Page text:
kottke.org posts about time lapse
Researchers at Harvard have come up with a novel way of studying how bacteria evolve to become drug resistant. They set up a large petri dish about the same shape as a football field with no antibiotics in the end zones and increasingly higher doses of antibiotics toward the center. They placed some bacteria in both end zones and filmed the results as the bacteria worked its way toward the center of the field, evolving drug resistance as it went. Ed Yong explains:
What you’re seeing in the movie is a vivid depiction of a very real problem. Disease-causing bacteria and other microbes are increasingly evolving to resist our drugs; by 2050, these impervious infections could potentially kill ten million people a year. The problem of drug-resistant infections is terrifying but also abstract; by their nature, microbes are invisible to the naked eye, and the process by which they defy our drugs is even harder to visualise.
But now you can: just watch that video again. You’re seeing evolution in action. You’re watching living things facing down new challenges, dying, competing, thriving, invading, and adapting — all in a two-minute movie.
Watch the video…it’s wild. What’s most interesting — or scary as hell — is that once the drug resistance gets going, it builds up a pretty good momentum. There’s a pause at the first boundary as the evolutionary process blindly hammers away at the problem, but after the bacteria “learn” drug resistance, the further barriers are breached much more quickly, even before the previous zones are fully populated.
As with many other ordinary everyday processes, if you film melting ice cream and popsicles up close and over time, it looks pretty damn cool. (No pun intended.) (Ok, pun intended, who are we kidding?)
Time lapse video filmed with a macro camera of various pills dissolving in water. Pills are often colorful so some of these end up looking like decaying clowns. You might want to take a couple tabs of something, throw this on the biggest screen you can, dim the lights, and trip your balls off.
NASA recently released a time lapse video of the Earth constructed from over 3000 still photographs taken over the course of a year. The photos were taken by a camera mounted on the NOAA’s DSCOVR satellite, which is perched above the Earth at Lagrange point 1.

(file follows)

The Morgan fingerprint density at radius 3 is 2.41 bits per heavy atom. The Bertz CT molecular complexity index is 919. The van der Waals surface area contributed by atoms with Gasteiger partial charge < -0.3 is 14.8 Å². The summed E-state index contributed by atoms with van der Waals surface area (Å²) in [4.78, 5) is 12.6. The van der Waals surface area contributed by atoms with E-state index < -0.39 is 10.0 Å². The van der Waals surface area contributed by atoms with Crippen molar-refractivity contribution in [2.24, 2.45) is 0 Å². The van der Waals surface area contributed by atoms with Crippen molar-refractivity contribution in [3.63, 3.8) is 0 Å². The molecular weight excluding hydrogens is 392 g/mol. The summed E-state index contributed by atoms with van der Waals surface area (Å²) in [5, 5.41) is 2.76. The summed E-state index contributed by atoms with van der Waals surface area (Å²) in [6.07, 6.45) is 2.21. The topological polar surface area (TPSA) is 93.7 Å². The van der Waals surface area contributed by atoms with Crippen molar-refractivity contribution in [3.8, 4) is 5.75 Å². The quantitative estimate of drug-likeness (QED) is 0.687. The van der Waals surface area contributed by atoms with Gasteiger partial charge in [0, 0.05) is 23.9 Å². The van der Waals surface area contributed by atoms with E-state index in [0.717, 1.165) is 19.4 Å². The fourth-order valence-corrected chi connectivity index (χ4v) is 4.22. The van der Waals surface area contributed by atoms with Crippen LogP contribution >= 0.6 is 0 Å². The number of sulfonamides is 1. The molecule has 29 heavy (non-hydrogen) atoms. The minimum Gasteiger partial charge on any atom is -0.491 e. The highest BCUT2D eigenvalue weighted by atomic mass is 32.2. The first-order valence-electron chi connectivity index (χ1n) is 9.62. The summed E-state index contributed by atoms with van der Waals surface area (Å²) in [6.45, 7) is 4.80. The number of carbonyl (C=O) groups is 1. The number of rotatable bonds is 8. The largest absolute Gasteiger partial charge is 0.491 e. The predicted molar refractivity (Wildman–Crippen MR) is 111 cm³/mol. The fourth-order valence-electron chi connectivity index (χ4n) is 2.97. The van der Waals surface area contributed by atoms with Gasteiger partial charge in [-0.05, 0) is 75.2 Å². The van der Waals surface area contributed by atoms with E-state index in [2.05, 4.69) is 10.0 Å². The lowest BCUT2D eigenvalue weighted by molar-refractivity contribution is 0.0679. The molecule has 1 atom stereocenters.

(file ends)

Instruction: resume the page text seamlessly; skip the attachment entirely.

Wait, have we talked about Lagrange points yet? Lagrange points are positions in space where the gravity of the Sun and the Earth (or between any two large things) cancel each other out. The Sun and the Earth pull equally on objects at these five points.
L1 is about a million miles from Earth directly between the Sun and Earth and anything that is placed there will hover there relative to the Earth forever (course adjustments for complicated reasons aside). It is the perfect spot for a weather satellite with a cool camera to hang out, taking photos of a never-dark Earth. In addition to DSCOVR, at least five other spacecraft have been positioned at L1.
L2 is about a million miles from the Earth directly opposite L1. The Earth always looks dark from there and it’s mostly shielded from solar radiation. Five spacecraft have lived at L2 and several more are planned, including the sequel to the Hubble Space Telescope. Turns out that the shadow of the Earth is a good place to put a telescope.
L3 is opposite the Earth from the Sun, the 6 o’clock to the Earth’s high noon. This point is less stable than the other points because the Earth’s gravitational influence is very small and other bodies (like Venus) periodically pass near enough to yank whatever’s there out, like George Clooney strolling through a country club dining room during date night.
And quoting Wikipedia, “the L4 and L5 points lie at the third corners of the two equilateral triangles in the plane of orbit whose common base is the line between the centers of the [Earth and Sun]”. No spacecraft have ever visited these points, but they are home to some interplanetary dust and asteroid 2010 TK7, which orbits around L4. Cool! (via slate)
If you need a small window of peaceful beauty today, here you are.
Using the results of a recent report by a team of Yale researchers, this visualization shows the growth of urbanization across the globe from 3700 BC to the present day. There is an amazing flurry of activity in the last few seconds of the video because:
By 2030, 75 percent of the world’s population is expected to be living in cities. Today, about 54 percent of us do. In 1960, only 34 percent of the world lived in cities.
There are now 21 Chinese cities alone with a population of over 4 million.